The DEA wants feds to cultivate 658,000 grams of cannabis next year to cater for the growing demand of medical cannabis for research.
Photo credit: CommonHealth
According to the DEA (Drug Enforcement Agency), the federal government is to grow 658,000 grams of cannabis next year. After receiving too many comments from licensed drug manufacturers about the requirement of a larger quota, the DEA has decided to loosen its strings.
So, the DEA’s amount of 658,000 grams (or a whopping 1450 pounds) triples what they had initially projected for 2016. Licensed drug manufacturers the concern that the proposed quotas for marijuana and some other controlled substances were not enough to meet demands. The USA’s needs and demands for scientific, medicinal, industrial and research marijuana far exceed what was initially proposed by the DEA. The increased limits are, in part, due to the necessity of sufficient reserve amounts of controlled substances in case anything goes wrong, according to the new Federal Register notice.
Chuck Rosenberg, the DEA’s acting administrator writes in the Federal Register notice,
“As such, the DEA has included in all established schedule II aggregate production quotas, and certain schedule I aggregate production quotas, an additional 25% of the estimated medical, scientific, and research needs as part of the amount necessary to ensure the establishment and maintenance of reserve stocks”.
The DEA has been pressured to increase quotes because of increased demand for research. According to the DEA, “In 2014, eleven states enacted laws pertaining to the use or study of CBD and several more are poised to enact similar measures this year.”.
All marijuana that is to be obtained for research in the USA comes from NIDA (the National Institute of Drug Abuse), which contracts with the University of Mississippi to supply and store their marijuana for research.
However, NIDA does not in fact want the monopoly over marijuana for research, but the DEA refuses to grant licenses to other producers for marijuana production.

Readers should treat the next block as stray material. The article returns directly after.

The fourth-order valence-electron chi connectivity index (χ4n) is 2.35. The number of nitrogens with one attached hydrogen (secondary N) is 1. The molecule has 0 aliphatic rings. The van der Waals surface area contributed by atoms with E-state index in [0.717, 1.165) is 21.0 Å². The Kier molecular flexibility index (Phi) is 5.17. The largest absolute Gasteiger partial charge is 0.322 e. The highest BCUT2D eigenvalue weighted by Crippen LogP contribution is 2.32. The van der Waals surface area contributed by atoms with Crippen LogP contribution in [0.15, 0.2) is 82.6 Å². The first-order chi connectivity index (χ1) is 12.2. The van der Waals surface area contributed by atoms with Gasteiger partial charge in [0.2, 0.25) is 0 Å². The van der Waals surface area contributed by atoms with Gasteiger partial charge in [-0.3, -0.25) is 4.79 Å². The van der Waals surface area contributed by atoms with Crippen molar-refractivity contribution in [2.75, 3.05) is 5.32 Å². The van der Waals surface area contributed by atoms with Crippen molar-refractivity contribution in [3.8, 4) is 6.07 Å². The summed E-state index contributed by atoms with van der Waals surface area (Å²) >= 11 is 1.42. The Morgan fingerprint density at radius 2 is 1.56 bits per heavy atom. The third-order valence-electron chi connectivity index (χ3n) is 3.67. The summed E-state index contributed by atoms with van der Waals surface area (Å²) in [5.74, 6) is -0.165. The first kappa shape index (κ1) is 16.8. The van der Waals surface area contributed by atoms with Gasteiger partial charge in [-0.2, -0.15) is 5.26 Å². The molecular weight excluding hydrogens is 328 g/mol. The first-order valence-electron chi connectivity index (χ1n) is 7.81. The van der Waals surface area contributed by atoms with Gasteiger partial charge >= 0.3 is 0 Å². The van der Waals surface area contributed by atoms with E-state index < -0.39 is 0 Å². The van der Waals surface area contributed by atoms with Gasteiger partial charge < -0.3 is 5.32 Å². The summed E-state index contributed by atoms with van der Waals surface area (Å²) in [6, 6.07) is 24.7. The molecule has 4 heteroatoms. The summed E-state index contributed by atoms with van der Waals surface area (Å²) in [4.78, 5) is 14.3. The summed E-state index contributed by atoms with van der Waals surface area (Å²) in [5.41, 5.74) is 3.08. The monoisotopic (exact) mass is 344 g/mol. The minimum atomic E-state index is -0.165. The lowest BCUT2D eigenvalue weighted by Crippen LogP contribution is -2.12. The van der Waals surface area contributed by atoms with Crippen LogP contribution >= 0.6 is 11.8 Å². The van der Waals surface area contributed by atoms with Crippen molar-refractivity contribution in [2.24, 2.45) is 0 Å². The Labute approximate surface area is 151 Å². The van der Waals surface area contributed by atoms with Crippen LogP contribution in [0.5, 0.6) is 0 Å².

Nora Volkow, NIDA director, testified to how much more efficient research could be if the onus was not put entirely on NIDA. She even said that it would benefit the federal government to license more growers for research marijuana. Even the Food and Drug Administration concur with Volkow, saying that expanding the number of growers increases the availability of different kinds and qualities of marijuana.
The DEA says that it has received increasing requests from NIDA for a bigger range and better research efforts involving marijuana, one of which is to expand the number of agencies licensed for marijuana production for research.
The DEA has changed their mind three times for the quota of marijuana cultivation for 2015. The initial projection was for 125,000 grams, then was increased to 400,000 grams until they finally settled on 658,000 grams. At this stage, the DEA has settled for the same amount for 2016.
In 2014 the DEA initially requested 21,000 grams, and then drastically increased it to 650,000.
Since legalisation, the DEA has continued to increase its quota for marijuana research. The increase in the demand for research and for research marijuana forces the DEA to respond in a positive way for the pot industry. This is especially true if the DEA finally allows other agenices to provide marijuana for research.
What we can predict for the future of marijuana as a result of this is the complete expansion of research projects. This means so much for the legalisation of marijuana federally, and the future of the marijuana indsutry and marijuana research.